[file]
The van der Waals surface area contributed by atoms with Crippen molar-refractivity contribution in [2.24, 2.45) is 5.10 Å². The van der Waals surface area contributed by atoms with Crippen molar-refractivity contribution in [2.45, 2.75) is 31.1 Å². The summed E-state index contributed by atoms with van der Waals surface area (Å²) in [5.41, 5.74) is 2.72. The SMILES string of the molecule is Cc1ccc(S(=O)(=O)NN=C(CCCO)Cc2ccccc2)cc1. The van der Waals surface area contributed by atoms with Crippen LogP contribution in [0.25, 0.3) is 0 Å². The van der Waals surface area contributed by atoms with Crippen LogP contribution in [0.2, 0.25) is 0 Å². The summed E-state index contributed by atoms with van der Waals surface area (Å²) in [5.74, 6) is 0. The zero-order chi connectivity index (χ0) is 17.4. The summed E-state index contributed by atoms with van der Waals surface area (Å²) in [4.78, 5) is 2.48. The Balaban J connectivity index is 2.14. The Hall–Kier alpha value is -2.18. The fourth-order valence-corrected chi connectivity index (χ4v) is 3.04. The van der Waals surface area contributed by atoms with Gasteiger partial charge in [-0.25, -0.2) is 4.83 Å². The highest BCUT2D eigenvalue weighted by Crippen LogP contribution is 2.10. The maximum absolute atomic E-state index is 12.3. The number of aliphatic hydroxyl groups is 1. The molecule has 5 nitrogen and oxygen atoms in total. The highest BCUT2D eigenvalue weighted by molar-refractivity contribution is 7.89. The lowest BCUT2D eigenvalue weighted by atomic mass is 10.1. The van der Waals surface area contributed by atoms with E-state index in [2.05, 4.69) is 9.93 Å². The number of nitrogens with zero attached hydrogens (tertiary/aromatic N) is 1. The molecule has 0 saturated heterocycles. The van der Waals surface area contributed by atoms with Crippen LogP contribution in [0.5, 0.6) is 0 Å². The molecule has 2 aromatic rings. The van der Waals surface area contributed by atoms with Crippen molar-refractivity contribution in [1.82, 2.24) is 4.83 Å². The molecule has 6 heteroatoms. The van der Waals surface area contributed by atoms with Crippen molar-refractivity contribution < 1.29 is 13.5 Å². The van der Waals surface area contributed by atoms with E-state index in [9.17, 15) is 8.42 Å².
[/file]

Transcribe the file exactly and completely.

The van der Waals surface area contributed by atoms with Crippen molar-refractivity contribution in [2.24, 2.45) is 5.10 Å². The van der Waals surface area contributed by atoms with Crippen molar-refractivity contribution in [2.45, 2.75) is 31.1 Å². The summed E-state index contributed by atoms with van der Waals surface area (Å²) in [5.41, 5.74) is 2.72. The SMILES string of the molecule is Cc1ccc(S(=O)(=O)NN=C(CCCO)Cc2ccccc2)cc1. The van der Waals surface area contributed by atoms with Crippen LogP contribution in [0.25, 0.3) is 0 Å². The van der Waals surface area contributed by atoms with Crippen LogP contribution in [0.2, 0.25) is 0 Å². The summed E-state index contributed by atoms with van der Waals surface area (Å²) in [5.74, 6) is 0. The zero-order chi connectivity index (χ0) is 17.4. The summed E-state index contributed by atoms with van der Waals surface area (Å²) in [4.78, 5) is 2.48. The Balaban J connectivity index is 2.14. The Hall–Kier alpha value is -2.18. The fourth-order valence-corrected chi connectivity index (χ4v) is 3.04. The van der Waals surface area contributed by atoms with Gasteiger partial charge in [-0.25, -0.2) is 4.83 Å². The highest BCUT2D eigenvalue weighted by Crippen LogP contribution is 2.10. The maximum absolute atomic E-state index is 12.3. The number of aliphatic hydroxyl groups is 1. The molecule has 5 nitrogen and oxygen atoms in total. The highest BCUT2D eigenvalue weighted by molar-refractivity contribution is 7.89. The lowest BCUT2D eigenvalue weighted by atomic mass is 10.1. The van der Waals surface area contributed by atoms with E-state index in [2.05, 4.69) is 9.93 Å². The number of nitrogens with zero attached hydrogens (tertiary/aromatic N) is 1. The molecule has 0 saturated heterocycles. The van der Waals surface area contributed by atoms with Crippen LogP contribution in [0.5, 0.6) is 0 Å². The molecule has 2 aromatic rings. The van der Waals surface area contributed by atoms with Crippen molar-refractivity contribution in [1.82, 2.24) is 4.83 Å². The molecule has 6 heteroatoms. The van der Waals surface area contributed by atoms with Crippen molar-refractivity contribution < 1.29 is 13.5 Å². The van der Waals surface area contributed by atoms with E-state index in [9.17, 15) is 8.42 Å².